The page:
In their drive to manipulate light to develop the next generation of quantum sensing and computing, scientists have made a significant new achievement.
Controlling light may be performed by creating and monitoring a nonlinear phase shift down to a single polariton level, according to a team of researchers led by Dr. Oleksandr Kyriienko of the University of Exeter.
Polaritons are hybrid particles that mix light and matter characteristics. They form when photons hybridize with underlying particles in materials — quantum well excitons — in optical systems with significant light-matter connection (bound electron-hole pairs).
The latest study, conducted by Prof D Krizhanovskii’s experimental group at the University of Sheffield, discovered that an interaction between polaritons in micropillars causes cross-phase modulation across modes of differing polarization.
Even in the presence of (on average) a single polariton, the phase shift is considerable, and it may be amplified in systems with stronger light confinement. This opens the door to quantum polaritonic phenomena, which might be employed in quantum sensing and computation.
Dr. Oleksandr Kyriienko’s theoretical study demonstrates that the observed single polariton phase shift may be amplified further, and that cascading micropillar can lead to polaritonic quantum gates.
Quantum effects with weak light beams can aid in the detection of chemicals, gas leaks, and computing at a much faster rate.
Nature Photonics reported the findings.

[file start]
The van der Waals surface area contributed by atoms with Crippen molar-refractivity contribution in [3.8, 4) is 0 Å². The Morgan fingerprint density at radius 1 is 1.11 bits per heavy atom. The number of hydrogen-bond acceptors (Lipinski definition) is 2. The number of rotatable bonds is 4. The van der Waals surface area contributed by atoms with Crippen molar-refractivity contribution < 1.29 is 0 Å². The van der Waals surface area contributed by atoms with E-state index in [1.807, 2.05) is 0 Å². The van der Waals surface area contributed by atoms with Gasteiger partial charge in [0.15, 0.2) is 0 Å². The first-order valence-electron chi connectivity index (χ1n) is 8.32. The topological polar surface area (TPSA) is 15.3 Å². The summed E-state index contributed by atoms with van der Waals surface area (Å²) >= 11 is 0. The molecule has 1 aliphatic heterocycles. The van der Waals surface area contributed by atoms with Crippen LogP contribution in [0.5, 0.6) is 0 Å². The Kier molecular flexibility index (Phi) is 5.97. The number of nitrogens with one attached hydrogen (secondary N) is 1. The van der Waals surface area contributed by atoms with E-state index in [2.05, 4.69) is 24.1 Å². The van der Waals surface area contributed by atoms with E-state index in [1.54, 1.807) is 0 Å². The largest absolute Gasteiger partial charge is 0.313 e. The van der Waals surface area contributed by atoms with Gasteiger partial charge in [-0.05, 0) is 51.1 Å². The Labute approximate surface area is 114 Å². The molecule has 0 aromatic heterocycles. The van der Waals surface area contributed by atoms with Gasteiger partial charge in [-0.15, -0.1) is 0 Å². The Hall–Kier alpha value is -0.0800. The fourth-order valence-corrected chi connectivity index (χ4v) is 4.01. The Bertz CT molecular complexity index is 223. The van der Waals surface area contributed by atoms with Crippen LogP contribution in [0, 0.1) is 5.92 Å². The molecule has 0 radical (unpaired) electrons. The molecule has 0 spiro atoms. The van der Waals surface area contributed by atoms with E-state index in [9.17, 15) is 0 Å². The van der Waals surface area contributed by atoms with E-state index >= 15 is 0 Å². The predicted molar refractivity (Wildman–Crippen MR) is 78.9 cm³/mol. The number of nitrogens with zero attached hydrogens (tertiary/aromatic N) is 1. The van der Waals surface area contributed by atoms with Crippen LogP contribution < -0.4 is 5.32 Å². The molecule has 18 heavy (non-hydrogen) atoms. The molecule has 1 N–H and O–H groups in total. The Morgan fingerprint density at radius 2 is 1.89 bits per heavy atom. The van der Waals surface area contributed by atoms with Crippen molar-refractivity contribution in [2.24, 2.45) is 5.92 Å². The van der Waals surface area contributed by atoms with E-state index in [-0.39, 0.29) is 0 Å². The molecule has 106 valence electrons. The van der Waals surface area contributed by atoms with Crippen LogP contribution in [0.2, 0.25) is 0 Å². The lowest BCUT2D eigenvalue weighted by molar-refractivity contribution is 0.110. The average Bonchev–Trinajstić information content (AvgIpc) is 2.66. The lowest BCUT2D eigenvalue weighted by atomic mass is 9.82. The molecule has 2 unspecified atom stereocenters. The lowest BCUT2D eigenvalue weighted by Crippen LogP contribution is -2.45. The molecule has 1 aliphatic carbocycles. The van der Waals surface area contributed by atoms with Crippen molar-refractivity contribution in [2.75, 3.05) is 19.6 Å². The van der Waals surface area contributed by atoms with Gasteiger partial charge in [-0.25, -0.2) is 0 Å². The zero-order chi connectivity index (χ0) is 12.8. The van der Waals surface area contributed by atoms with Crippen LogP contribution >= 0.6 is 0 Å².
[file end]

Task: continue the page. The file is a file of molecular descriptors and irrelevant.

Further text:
The experimental results reveal that quantum effects at single polariton level can be measured in a single micropillar. From the theory point of view, it is important to increase phase shifts and develop the system into an optical controlled phase gate. We will definitely see more efforts to build quantum polaritonic lattices as a quantum technology platform.
Dr. Oleksandr Kyriienko, Department of Physics and Astronomy, University of Exeter
Polaritons have shown to be an effective substrate for nonlinear optics, with higher coherence thanks to the cavity field and significant nonlinearity from exciton-exciton scattering.
Polaritonic experiments have previously shown polaritonic Bose–Einstein condensation and a variety of macroscopic nonlinear phenomena, such as solitons and vortices. The detection of quantum polaritonic effects at the low occupancy limit, on the other hand, remains unknown territory.
In extremely tiny occupations, polaritons can maintain nonlinearity and coherence, according to the research. This prompts a quest for polaritonic systems capable of enhancing quantum effects and acting as quantum devices.
We have used high quality micropillars from gallium arsenide provided by collaborators from University of Paris Saclay, France. These pillars confine modes of different polarization that are close in energy. By pumping light into one of the modes (fundamental), we probe a signal sent into another (higher energy) mode, and observe that the presence of weak (single photon) pulse leads to polarization rotation. This can be seen as a controlled phase rotation.
Dr. Paul Walker, Study Corresponding Author, Department of Physics and Astronomy, University of Sheffield
“In the presented experiment we have made a first step to see single-polariton effects. There is certainly a room for improvement. In fact, using cavities of smaller size and optimizing the structure we expect to increase phase shift orders of magnitude. This will establish the state-of-the-art for future polaritonic chips,” the senior author of the study, Prof Krizhanovskii, concludes.
Kuriakose, T., et al. (2022) Few-photon all-optical phase rotation in a quantum-well micropillar cavity. Nature Photonics. doi.org/10.1038/s41566-022-01019-6.